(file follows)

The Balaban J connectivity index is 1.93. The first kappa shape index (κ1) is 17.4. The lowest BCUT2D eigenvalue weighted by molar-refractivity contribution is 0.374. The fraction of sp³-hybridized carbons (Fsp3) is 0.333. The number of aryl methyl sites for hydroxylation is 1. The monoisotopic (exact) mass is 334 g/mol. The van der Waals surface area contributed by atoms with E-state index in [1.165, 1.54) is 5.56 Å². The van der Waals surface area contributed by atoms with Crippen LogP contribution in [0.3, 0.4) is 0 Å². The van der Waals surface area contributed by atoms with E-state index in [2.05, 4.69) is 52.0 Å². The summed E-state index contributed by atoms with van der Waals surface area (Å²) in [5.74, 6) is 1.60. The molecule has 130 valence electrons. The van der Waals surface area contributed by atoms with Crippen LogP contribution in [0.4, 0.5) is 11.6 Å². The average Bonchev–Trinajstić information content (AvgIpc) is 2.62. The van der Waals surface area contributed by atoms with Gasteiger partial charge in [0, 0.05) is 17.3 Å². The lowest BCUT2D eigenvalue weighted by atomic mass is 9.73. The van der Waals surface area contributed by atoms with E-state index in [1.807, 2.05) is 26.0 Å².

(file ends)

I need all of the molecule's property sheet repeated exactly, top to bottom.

The Balaban J connectivity index is 1.93. The first kappa shape index (κ1) is 17.4. The lowest BCUT2D eigenvalue weighted by molar-refractivity contribution is 0.374. The fraction of sp³-hybridized carbons (Fsp3) is 0.333. The number of aryl methyl sites for hydroxylation is 1. The monoisotopic (exact) mass is 334 g/mol. The van der Waals surface area contributed by atoms with E-state index in [1.165, 1.54) is 5.56 Å². The van der Waals surface area contributed by atoms with Crippen LogP contribution in [0.3, 0.4) is 0 Å². The van der Waals surface area contributed by atoms with E-state index in [2.05, 4.69) is 52.0 Å². The summed E-state index contributed by atoms with van der Waals surface area (Å²) in [5.74, 6) is 1.60. The molecule has 130 valence electrons. The van der Waals surface area contributed by atoms with Crippen LogP contribution in [0.4, 0.5) is 11.6 Å². The average Bonchev–Trinajstić information content (AvgIpc) is 2.62. The van der Waals surface area contributed by atoms with Gasteiger partial charge in [0, 0.05) is 17.3 Å². The lowest BCUT2D eigenvalue weighted by atomic mass is 9.73. The van der Waals surface area contributed by atoms with E-state index in [1.807, 2.05) is 26.0 Å².